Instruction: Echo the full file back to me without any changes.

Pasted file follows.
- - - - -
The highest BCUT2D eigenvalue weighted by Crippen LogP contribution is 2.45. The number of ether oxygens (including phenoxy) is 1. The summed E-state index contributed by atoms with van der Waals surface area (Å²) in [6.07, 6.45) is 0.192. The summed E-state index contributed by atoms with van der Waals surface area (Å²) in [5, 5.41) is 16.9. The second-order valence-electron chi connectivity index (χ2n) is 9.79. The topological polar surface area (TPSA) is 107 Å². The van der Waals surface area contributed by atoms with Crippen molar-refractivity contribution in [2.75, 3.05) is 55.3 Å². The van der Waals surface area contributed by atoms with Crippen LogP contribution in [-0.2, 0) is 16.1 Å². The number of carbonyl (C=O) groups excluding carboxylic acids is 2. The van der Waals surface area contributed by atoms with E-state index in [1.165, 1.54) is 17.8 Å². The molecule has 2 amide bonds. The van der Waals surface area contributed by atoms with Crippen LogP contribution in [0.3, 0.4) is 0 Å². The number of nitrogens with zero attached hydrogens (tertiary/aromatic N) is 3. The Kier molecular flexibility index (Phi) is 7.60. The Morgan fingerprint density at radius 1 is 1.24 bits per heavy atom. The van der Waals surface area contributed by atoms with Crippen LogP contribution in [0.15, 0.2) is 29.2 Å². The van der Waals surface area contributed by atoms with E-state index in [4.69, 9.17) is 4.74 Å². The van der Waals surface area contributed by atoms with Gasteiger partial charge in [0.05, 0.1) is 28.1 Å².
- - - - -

The highest BCUT2D eigenvalue weighted by Crippen LogP contribution is 2.45. The number of ether oxygens (including phenoxy) is 1. The summed E-state index contributed by atoms with van der Waals surface area (Å²) in [6.07, 6.45) is 0.192. The summed E-state index contributed by atoms with van der Waals surface area (Å²) in [5, 5.41) is 16.9. The second-order valence-electron chi connectivity index (χ2n) is 9.79. The topological polar surface area (TPSA) is 107 Å². The van der Waals surface area contributed by atoms with Crippen molar-refractivity contribution in [2.75, 3.05) is 55.3 Å². The van der Waals surface area contributed by atoms with Crippen LogP contribution in [-0.2, 0) is 16.1 Å². The number of carbonyl (C=O) groups excluding carboxylic acids is 2. The van der Waals surface area contributed by atoms with E-state index in [1.165, 1.54) is 17.8 Å². The molecule has 2 amide bonds. The van der Waals surface area contributed by atoms with Crippen LogP contribution in [0.3, 0.4) is 0 Å². The number of nitrogens with zero attached hydrogens (tertiary/aromatic N) is 3. The Kier molecular flexibility index (Phi) is 7.60. The Morgan fingerprint density at radius 1 is 1.24 bits per heavy atom. The van der Waals surface area contributed by atoms with Crippen LogP contribution in [0.15, 0.2) is 29.2 Å². The van der Waals surface area contributed by atoms with E-state index in [4.69, 9.17) is 4.74 Å². The van der Waals surface area contributed by atoms with Gasteiger partial charge in [0.05, 0.1) is 28.1 Å².